That said, there are many fine songs here that have not been heard by many who may be familiar with previous collections. In particular, the inclusion of the complete On Stage With the Four Seasons and The Genuine Imitation Life Gazette are reasons to celebrate. “On Stage” came out in 1965 and was a fake live record; a studio album with audience overdubs. The album was released to fulfill contractual obligations and contains material more suited to Las Vegas than the pop charts, songs such as “Blues in the Night”, “Just in Time”, and “Mack the Knife”. The band offers some entertaining in-between song spiel, and one track in particular, “How Do You Make a Hit Song”, works especially well at conveying their personality and charm as the group as the performers go through “Sherry” and illustrates the song's idiosyncratic elements. The strangeness of the record, issued during the height of the British Invasion in America, makes it a curious relic. However, the record is more than just a novelty though; the disc shows the Four Seasons as polished professionals.
The Genuine Imitation Life Gazette always stood out as an anomaly in the Four Seasons’ repertoire. The 1969 album shows the band stretching musically and lyrically into progressive music. It flopped when it came out because it sounded un-Four Season like. There were no pop hits with hooks, but ambitious concerns and expressions about divorce and children (“Saturday’s Father”), an elegiac condemnation of past mores and morals (“Mrs. Stately’s Garden”) and the psychedelic title track that analyzes the Prufrockian masks we wear and pays audio homage to “Hey Jude”. The ambitious album almost killed the band’s career but has since been rediscovered by many and revalued for its creative qualities.
The Frankie Valli box, Selected Solo Works contains eight of Valli’s albums from 1967 to 1980. The material has been available in double disc collections for years. There are no bonus tracks or even a booklet, just reproductions of the original cardboard sleeves and the contents of the original records. The set reveals Valli was more of a crooner by himself while the Four Seasons' material tended towards rock. This can be clearly seen on his 1967 hit, “Can’t Take My Eyes Off of You”, the catalyst for his first solo album, which perhaps provides the pattern for the Valli style.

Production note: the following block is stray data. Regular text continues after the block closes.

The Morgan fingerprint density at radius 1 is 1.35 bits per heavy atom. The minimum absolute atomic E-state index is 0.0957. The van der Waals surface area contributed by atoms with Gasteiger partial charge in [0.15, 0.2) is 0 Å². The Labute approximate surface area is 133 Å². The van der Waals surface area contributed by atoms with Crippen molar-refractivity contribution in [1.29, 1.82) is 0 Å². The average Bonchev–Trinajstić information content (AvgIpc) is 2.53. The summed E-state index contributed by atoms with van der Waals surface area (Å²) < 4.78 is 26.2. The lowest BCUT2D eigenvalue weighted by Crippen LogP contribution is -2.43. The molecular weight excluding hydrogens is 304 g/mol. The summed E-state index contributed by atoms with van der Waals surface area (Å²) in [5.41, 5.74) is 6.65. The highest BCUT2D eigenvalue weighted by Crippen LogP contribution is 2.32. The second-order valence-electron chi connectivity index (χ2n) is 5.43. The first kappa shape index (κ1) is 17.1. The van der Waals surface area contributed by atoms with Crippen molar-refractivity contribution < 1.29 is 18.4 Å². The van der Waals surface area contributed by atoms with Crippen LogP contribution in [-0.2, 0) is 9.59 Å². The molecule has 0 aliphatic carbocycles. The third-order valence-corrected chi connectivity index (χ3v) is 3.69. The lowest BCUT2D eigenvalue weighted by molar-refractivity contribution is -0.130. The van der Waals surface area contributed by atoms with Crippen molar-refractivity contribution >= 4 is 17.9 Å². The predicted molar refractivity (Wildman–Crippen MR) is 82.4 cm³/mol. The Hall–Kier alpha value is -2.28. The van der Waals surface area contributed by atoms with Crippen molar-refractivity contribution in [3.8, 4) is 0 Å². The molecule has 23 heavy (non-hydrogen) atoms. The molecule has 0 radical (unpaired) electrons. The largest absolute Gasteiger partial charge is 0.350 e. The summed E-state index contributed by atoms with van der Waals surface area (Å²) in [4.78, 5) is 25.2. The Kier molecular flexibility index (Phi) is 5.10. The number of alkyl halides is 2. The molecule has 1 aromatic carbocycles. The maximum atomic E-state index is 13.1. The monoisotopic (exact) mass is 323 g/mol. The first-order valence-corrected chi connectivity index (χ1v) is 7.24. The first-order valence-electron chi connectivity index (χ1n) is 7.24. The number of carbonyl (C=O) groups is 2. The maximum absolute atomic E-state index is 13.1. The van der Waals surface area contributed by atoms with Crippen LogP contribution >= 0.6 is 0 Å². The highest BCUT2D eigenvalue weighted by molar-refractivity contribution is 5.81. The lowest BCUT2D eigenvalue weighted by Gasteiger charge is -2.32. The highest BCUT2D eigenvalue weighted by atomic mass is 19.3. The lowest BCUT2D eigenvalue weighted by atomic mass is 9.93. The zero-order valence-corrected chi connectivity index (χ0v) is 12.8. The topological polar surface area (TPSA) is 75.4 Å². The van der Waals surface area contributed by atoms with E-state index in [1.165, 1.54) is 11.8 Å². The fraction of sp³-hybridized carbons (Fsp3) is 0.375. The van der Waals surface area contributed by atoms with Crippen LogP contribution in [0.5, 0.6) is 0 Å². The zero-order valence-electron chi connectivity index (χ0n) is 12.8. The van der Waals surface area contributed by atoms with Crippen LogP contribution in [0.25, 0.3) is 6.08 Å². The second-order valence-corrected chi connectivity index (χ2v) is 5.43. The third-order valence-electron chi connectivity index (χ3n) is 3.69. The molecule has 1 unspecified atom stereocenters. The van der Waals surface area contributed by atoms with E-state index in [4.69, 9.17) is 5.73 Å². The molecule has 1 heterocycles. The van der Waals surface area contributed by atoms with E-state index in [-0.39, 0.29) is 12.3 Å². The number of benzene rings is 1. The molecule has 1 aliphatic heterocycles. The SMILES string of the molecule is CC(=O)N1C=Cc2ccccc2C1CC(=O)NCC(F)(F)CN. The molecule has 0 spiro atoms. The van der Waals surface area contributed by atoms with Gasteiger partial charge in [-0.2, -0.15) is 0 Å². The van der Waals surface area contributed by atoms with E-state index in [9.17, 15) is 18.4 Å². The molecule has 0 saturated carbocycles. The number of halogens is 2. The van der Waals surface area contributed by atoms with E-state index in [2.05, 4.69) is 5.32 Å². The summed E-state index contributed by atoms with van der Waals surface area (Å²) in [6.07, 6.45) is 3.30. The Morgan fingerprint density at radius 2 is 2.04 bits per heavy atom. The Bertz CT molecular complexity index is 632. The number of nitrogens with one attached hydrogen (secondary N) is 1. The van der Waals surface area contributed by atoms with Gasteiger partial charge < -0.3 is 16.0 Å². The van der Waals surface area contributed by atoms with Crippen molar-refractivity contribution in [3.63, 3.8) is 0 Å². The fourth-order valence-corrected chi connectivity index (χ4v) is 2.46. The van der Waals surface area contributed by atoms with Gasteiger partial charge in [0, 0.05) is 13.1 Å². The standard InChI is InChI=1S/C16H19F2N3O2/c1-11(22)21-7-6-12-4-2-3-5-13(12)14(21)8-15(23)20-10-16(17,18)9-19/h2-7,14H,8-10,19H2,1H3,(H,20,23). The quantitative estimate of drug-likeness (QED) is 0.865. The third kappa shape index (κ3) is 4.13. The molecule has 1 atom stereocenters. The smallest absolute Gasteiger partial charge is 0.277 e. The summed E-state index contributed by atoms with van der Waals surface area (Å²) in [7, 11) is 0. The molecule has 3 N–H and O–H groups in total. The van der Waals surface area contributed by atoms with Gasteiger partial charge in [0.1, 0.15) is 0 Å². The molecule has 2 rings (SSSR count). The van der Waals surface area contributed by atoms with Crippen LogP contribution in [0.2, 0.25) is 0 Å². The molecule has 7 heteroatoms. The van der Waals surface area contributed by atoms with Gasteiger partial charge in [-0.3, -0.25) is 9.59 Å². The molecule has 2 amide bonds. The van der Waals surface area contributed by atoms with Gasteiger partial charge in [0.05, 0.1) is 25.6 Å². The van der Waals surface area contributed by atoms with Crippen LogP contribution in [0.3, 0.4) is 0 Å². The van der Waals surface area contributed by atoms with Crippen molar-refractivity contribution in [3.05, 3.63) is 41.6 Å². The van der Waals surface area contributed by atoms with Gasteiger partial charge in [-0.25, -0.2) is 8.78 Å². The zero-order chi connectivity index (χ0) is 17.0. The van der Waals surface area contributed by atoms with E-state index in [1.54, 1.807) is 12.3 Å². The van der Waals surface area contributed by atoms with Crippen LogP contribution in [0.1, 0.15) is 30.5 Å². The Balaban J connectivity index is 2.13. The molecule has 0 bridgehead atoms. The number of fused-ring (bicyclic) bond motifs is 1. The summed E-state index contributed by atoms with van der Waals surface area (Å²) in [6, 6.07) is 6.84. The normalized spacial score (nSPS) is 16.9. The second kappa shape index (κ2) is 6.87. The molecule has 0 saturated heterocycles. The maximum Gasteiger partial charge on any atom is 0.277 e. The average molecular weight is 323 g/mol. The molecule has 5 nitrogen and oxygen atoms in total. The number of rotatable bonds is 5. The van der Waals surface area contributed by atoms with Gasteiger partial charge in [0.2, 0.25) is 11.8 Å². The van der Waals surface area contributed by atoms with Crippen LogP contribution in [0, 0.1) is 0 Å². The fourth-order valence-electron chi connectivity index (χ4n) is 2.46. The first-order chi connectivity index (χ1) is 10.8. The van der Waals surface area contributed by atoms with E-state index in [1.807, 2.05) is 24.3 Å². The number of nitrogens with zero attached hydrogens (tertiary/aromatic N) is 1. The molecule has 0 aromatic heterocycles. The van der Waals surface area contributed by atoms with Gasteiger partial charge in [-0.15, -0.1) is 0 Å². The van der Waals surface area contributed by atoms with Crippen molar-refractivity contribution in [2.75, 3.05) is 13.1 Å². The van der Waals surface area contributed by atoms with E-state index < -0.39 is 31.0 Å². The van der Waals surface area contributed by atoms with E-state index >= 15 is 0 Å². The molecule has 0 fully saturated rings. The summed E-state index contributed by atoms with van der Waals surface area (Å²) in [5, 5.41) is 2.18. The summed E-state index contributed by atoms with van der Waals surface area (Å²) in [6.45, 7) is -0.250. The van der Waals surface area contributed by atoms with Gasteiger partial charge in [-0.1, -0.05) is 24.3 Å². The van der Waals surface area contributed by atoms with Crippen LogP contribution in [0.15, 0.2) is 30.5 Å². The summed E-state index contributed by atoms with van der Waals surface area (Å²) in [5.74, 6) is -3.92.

All the records in the box contain a mix of good and bad songs as the singer tries on a variety of musical styles. At best, Valli sings with confidence and swaggers through songs such as “Who Loves You”, “Grease”, and “My Eyes Adored You”. However, as good a singer as Valli is, he cannot redeem mediocre material and unfortunately there is some of that here as well.
The 36 tracks onAudio with a G; Sounds of a Jersey Boy, The Music of Bob Gaudio provide an interesting perspective on the songwriter. Starting with his first hit, the 1958 “Short Shorts” performed by the Royal Teens before the Four Seasons even existed, the double disc reveals range Gaudio’s as an artist. Consider the eclecticism of the collection as a positive: the boy band bubble gum of the Bay City Rollers singing “Bye Bye Baby (Baby Goodbye)”, the deep soul of Jerry Butler’s “Whatever You Want”, Frank Sinatra’s lovely ballad “Elizabeth”, British new waver Lene Lovich’s angular “The Night”, the sultry jazz vibe of Nina Simone’s “For a While”, both Cher’s and the Walker Brothers’ dramatic interpretations of “The Sun Ain’t Gonna Shine Anymore” (originally sung by Valli), and more. There are also several Four Season hits here. The variety of styles suggests Gaudio’s ambitions, but it is difficult to hear the album as more than didactic. It teaches that Gaudio’s work has a large scope yet there is no unifying theme.
The Jersey Boys is not quite a movie or Broadway soundtrack, but a strange fusion of both combined with sections of the original songs performed by the Four Seasons themselves. The liner notes do a good job of explaining what is what, and there are some fine moments here. John Lloyd Young, who played Valli in both the movie and play, does a great job. He did win the 2006 Tony Award Best Performance by a Leading Actor in a Musical. Comparing Young and Valli’s voices on the same song is pleasurable, but, as with the Gaudio work, more cerebral than moving.
Frankie Valli and the Four Seasons are the missing link between Frank Sinatra and Bruce Springsteen. Valli frequently cites Sinatra as his first and biggest inspiration. It is difficult to hear “Can’t Take My Eyes Off of You” without hearing the Chairman of the Board’s influence, not to mention how much of 'Ol Blue Eyes’ version of “I’ve Got You Under My Skin” comes across in the group’s rendition. Likewise, the Boss famously used to perform “Sherry” at his live shows, and songs like “Sherry Darling” and “Walk Like a Man”, which takes its title from a Four Seasons’ hit, certainly reveal the band’s impact on the fellow Garden State native. From the original 18 discs to the solo work of their lead singer to the authorial work of their songwriter to the reinterpretation of their songs in the present day, Frankie Valli and the Four Seasons released a body of work that deserves serious attention.